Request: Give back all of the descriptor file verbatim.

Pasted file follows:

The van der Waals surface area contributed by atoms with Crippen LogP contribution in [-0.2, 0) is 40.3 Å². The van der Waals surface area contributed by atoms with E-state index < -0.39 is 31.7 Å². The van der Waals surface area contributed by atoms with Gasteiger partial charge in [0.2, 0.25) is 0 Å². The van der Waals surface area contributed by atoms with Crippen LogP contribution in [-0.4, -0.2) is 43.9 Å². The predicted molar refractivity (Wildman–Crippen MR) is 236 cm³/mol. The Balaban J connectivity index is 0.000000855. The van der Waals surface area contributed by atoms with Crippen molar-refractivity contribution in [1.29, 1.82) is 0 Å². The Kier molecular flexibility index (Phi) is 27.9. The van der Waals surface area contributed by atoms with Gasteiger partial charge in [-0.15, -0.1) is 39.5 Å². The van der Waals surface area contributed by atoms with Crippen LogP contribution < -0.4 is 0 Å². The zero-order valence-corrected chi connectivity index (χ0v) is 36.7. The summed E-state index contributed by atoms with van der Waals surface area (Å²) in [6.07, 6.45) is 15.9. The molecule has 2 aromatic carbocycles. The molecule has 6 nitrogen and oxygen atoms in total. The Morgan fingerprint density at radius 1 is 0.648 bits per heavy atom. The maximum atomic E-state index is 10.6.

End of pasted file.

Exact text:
The van der Waals surface area contributed by atoms with Crippen LogP contribution in [-0.2, 0) is 40.3 Å². The van der Waals surface area contributed by atoms with E-state index < -0.39 is 31.7 Å². The van der Waals surface area contributed by atoms with Gasteiger partial charge in [0.2, 0.25) is 0 Å². The van der Waals surface area contributed by atoms with Crippen LogP contribution in [-0.4, -0.2) is 43.9 Å². The predicted molar refractivity (Wildman–Crippen MR) is 236 cm³/mol. The Balaban J connectivity index is 0.000000855. The van der Waals surface area contributed by atoms with Crippen molar-refractivity contribution in [1.29, 1.82) is 0 Å². The Kier molecular flexibility index (Phi) is 27.9. The van der Waals surface area contributed by atoms with Gasteiger partial charge in [-0.15, -0.1) is 39.5 Å². The van der Waals surface area contributed by atoms with Crippen LogP contribution < -0.4 is 0 Å². The zero-order valence-corrected chi connectivity index (χ0v) is 36.7. The summed E-state index contributed by atoms with van der Waals surface area (Å²) in [6.07, 6.45) is 15.9. The molecule has 2 aromatic carbocycles. The molecule has 6 nitrogen and oxygen atoms in total. The Morgan fingerprint density at radius 1 is 0.648 bits per heavy atom. The maximum atomic E-state index is 10.6.